Biometric privacy suit alleges Onfido violated Illinois’ informed consent rules
Onfido is the latest biometrics company to be hit with a potential class-action suit under Illinois’ Biometric Information Privacy Act (BIPA). A suit filed by the customer of an unnamed online marketplace that uses the company’s technology alleges BIPA’s informed consent requirements were violated when he signed up, Law360 writes.
Law360 notes that bitcoin exchange Bitstamp is noted on Onfido’s website as a customer.
Further, named plaintiff Freddy Sosa alleges that Onfido compares images to a store of “known faces,” which may be an attempt to widen the scope of the company’s liability. No written permission was granted by Sosa for the company, and he was not informed of a storage policy or retention schedule for biometric data allegedly used to verify his identity, according to the complaint.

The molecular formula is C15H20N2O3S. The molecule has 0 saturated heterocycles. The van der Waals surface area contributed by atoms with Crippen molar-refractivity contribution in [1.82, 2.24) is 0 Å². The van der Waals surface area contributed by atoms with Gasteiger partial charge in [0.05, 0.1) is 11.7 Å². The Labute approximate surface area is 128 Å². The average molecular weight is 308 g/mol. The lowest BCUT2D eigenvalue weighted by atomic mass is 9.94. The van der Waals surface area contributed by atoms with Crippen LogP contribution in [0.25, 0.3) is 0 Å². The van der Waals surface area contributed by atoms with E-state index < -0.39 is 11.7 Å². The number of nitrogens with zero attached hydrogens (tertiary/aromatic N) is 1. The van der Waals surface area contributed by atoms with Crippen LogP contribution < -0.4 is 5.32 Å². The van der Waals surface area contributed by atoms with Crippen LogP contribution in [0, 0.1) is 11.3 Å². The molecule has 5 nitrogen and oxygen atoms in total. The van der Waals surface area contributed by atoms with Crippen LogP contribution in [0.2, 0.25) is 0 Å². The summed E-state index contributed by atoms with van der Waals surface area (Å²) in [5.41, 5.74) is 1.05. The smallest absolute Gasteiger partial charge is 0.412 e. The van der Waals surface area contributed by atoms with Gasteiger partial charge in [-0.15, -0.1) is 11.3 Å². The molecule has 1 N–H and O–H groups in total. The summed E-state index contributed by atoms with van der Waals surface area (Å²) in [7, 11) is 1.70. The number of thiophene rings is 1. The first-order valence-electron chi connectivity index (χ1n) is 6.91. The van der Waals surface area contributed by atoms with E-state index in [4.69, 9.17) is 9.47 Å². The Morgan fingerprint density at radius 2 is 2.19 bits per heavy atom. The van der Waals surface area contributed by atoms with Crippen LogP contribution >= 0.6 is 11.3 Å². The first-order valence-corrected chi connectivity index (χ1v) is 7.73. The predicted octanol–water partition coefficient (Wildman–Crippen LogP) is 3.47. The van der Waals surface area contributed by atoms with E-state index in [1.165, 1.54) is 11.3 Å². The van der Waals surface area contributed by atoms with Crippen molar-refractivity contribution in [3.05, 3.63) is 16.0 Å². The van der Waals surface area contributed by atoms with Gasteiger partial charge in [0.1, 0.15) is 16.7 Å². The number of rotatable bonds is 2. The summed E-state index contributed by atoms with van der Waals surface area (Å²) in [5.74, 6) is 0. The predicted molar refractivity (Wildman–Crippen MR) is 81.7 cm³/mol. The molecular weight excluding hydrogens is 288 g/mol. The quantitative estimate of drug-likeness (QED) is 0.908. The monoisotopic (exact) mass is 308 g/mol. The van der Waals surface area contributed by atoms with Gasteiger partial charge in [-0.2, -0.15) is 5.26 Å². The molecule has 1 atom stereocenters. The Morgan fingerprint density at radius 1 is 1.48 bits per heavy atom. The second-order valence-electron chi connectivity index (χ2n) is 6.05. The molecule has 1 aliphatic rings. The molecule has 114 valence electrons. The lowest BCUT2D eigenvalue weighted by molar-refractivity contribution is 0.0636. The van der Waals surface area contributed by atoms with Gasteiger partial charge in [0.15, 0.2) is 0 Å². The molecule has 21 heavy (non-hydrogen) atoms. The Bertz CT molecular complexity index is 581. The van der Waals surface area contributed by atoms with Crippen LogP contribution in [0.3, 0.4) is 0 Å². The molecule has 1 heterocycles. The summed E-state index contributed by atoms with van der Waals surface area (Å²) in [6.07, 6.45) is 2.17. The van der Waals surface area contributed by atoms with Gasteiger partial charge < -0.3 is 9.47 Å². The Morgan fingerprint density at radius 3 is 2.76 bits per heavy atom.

The alleged violation by Onfido occurred in April, according to the filing in Cook County Circuit Court by Sosa’s representation, Edelson PC. Edelson also represents plaintiffs in several high-profile suits, including against Facebook and Clearview AI.
Onfido recently stated its case for a unified EU regulatory framework for digital identity verification. The company raised a $100 million funding round in April, at which time CEO Husayn Kassai told Biometric Update Onfido plans to expand its presence in North America.
Judge sides with Vimeo on notice
Despite denying a motion by Vimeo to have a claim against its Magisto app stayed and compel arbitration, a federal judge has sided with the software-maker’s claim that it provided notice to the defendant about the terms containing the arbitration clause.
Vimeo cannot compel the plaintiff to settle through arbitration, because of exceptions contained in the clause for privacy violations, as previously reported. The exception is important, as Judge Matthew F. Kennelly ruled that the app met the threshold of reasonable notice of the terms, according to the Chicago Daily Law Bulletin.
This means that if not for the privacy exception, Vimeo would have been able to compel arbitration, just as Shutterfly has.